[Date Prev][Date Next][Thread Prev][Thread Next][Date Index][Thread Index]
Re: Ye Olde Englishe
- To: Multiple recipients of list BOOK_ARTS-L <BOOK_ARTS-L@xxxxxxxxxxxxxxxx>
- Subject: Re: Ye Olde Englishe
- From: Ron Koster <psymon@xxxxxxxx>
- Date: Fri, 8 Nov 1996 12:59:57 -0500
- Message-id: <199611081819.KAA13002@SUL-Server-2.Stanford.EDU>
- Sender: "The Book Arts: binding, typography, collecting" <BOOK_ARTS-L@xxxxxxxxxxxxxxxx>
>James Mosley has a wonderful short essay on the subject, which I think is
>only available from the St. Bride Printing Library.
Thanks for that one, and to everyone else responding -- please keep 'em coming!
>At any rate, a nice introduction to early typography is Warren Chappell's
>_A Short History of the Printed Word_.
Funny you should mention...I'm on a small vacation (although I obviously
still have access to my e-mail) and that's one of the books I brought with
me! It is quite a good "Short History", but it doesn't go into much (if
anything) about those long esses, etc. Thanks for the tip, though -- if I
hadn't known about it I certainly would have wanted to.
To summarize Ronald B. McKerrow's article (that I mentioned in my first
posting), this is what he says of early typographic rules (as a general
rule), which is basically all that I have learned so far. I won't go into
all the variations and things he discusses, just the basic rules for
typesetting that were followed (generally) in the early days of printing
(i.e. these are not hard and fast rules found all the time everywhere --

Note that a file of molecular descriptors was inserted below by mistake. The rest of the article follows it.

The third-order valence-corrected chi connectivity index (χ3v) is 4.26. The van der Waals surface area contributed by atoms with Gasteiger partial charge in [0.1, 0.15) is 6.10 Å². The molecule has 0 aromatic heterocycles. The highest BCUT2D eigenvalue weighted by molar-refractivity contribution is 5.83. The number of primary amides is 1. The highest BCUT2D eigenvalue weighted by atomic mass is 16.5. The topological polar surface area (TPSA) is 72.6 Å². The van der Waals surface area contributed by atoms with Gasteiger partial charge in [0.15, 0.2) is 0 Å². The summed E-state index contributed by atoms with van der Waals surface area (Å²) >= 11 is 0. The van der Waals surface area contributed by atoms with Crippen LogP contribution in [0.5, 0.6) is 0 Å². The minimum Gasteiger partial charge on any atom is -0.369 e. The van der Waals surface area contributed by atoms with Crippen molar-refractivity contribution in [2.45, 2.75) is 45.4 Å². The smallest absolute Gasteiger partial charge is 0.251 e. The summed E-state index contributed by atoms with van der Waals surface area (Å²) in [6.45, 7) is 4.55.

see the original article for more info)...
- "f" (i.e. "long ess") was used initially and medially, with "s" finally
- only one capital letter, "I", for "I" and "J", and one capital letter,
"V", for "V" and "U".
- most fonts had lower case "i" and "j", but "j" was only used in the
combination of "ij" as a ligature.
- the use of "v" and "u" had to do with placement: "v" used at the
beginning of a word and "u" medially, thus "vse" "euent" and "vua" (= latin
- "Rimes and puns show that the Elizabethans *called* V by the name we now
give to U (hence W is called double-u)" [quote]
- "w" is often represented by "vv" in early fonts, as well as in later
fonts of extra large size [etc.].
The article goes into much more length on all of this, of course,
discussing ligatures, etc.
I guess the one thing it doesn't discuss, and which I am a loss to discover
anywhere, is *why*? Why have different esses? Why use "u" or "v" according
to position and not for phonetic reasons? Being of Dutch ancestry and
having some knowledge of the pronunciation of words in that language, I can
*almost* understand the "i" and "j" thing...but then...not quite that
Hmm. This is very perplexing indeed. Please keep your responses coming
though, if you can!
PS. Please also see my somewhat related posting on "A Letter To An
Imaginary Friend", if typographic history is of particular interest to you.